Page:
State to begin tracking hospital cases tied to deadly germ MRSA
The state Department of Health will require hospitals to report cases of MRSA as a way to fight the epidemic.
Seattle Times staff reporters
In an effort to combat the state's most widespread infection epidemic, Washington hospitals will be required for the first time to report all patient cases linked to the potentially deadly germ MRSA, state Department of Health officials announced Tuesday.
State health officials will begin analyzing this new patient data next month to track infection rates linked to an antibiotic-resistant germ whose toll has remained hidden from the public for decades.
The Health Department also is seeking an additional $768,000 in public funds to identify MRSA outbreaks in hospitals and in such community settings as schools and workplaces.
The state's initiatives follow a Seattle Times investigation, "Culture of Resistance," which reported this week that MRSA infection rates have soared as hospitals often ignored steps to control the threat.
In the first comprehensive tracking of the germ, The Times found that the number of hospitalized Washington patients infected with MRSA escalated over the past decade from 141 a year to 4,723 last year.
Washington hospitals have adopted an inconsistent and haphazard array of infection-control measures to control MRSA's spread, The Times found. In a move that may place patients at risk, at least two hospitals put patients with MRSA in rooms with patients who are not infected.
"We've learned a lot, and obviously we have a lot to learn," said Department of Health Secretary Mary Selecky.
MRSA, or methicillin-resistant Staphylococcus aureus, is spread by touch or contact and can slip through small breaks in the skin. Most infections occur on the skin and are easily treated, but the germ can be fatal if it gets into the blood.
Six of seven people infected with MRSA contract it at a health-care facility.
Identifying cases treated inside Washington hospitals is just "one piece" in the state's strategy to thwart MRSA, Selecky said.
Additional state funding will enable the Health Department to track the source and the strain of the germ in order to identify the best antibiotic strategies.
State Rep. Tom Campbell, R-Roy, believes the Health Department has been slow to react to MRSA's rise.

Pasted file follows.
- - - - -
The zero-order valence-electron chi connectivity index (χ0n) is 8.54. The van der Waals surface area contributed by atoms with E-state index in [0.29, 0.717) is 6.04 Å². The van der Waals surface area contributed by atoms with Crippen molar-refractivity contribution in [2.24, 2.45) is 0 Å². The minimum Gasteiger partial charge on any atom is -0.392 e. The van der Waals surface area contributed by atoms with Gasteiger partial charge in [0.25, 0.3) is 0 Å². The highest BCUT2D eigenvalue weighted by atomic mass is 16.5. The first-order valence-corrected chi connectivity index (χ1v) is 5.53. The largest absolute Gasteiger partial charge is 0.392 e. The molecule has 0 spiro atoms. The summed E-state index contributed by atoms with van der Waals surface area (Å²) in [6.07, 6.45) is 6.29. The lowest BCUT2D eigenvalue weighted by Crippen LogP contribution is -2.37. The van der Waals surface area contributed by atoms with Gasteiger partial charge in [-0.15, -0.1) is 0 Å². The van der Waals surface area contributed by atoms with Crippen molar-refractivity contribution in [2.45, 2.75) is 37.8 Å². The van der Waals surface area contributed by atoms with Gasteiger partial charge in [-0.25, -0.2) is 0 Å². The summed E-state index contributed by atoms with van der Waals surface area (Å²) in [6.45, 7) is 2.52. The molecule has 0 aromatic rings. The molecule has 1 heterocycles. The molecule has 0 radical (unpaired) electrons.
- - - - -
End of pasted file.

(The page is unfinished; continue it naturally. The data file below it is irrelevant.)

Last November, he wrote to Gov. Christine Gregoire and complained that the Health Department was not doing enough to track or stop infectious germs.
"Frankly, we are presently in the dark and are relying on media reports and other anecdotal accounts to get a picture on the situation. This is obviously not the best way to handle the problem," he wrote.
In the same month, Gregoire ordered the Health Department to convene a panel of experts on hospital infections. But that panel's report, issued this year, consisted of little more than a restatement of previously published medical research on MRSA.
The Times series examined how hospitals often fail to observe such standard infection-control measures as hand hygiene and keeping their rooms and equipment clean.
The state Health Department inspects hospitals, but, under a Washington law that took effect in 2004, gives them four weeks' notice. Department of Health officials said they do not have a position on the law.
Betsy McCaughey, chairman and founder of the Committee to Reduce Infection Deaths, a nonprofit based in New York, said Washington's four-week alert is "preposterous."
"That advance notice means hospital administrators scramble to make cosmetic improvements," she said.
Since 1996, Washington hospitals have submitted monthly reports that detailed diagnosis and treatment information for hospitalized patients. The data, which does not contain patient identities, is coded and computerized by the Health Department.
The medical codes are part of an international classification system that provides uniformity in health-care records. But until now, there have not been specific codes for MRSA. Five new MRSA codes were approved last month by the U.S. Department of Health and Human Services.
By agreeing to adopt the federal codes, Washington can track MRSA cases identified by hospitals. It could take up to a year before all hospitals have learned how to apply the new codes, health officials said.
McCaughey, a former lieutenant governor of New York, approved of the Health Department's plans to implement the MRSA codes, saying transparency helps the public and state regulators hold hospitals accountable.
Copyright © 2008 The Seattle Times Company
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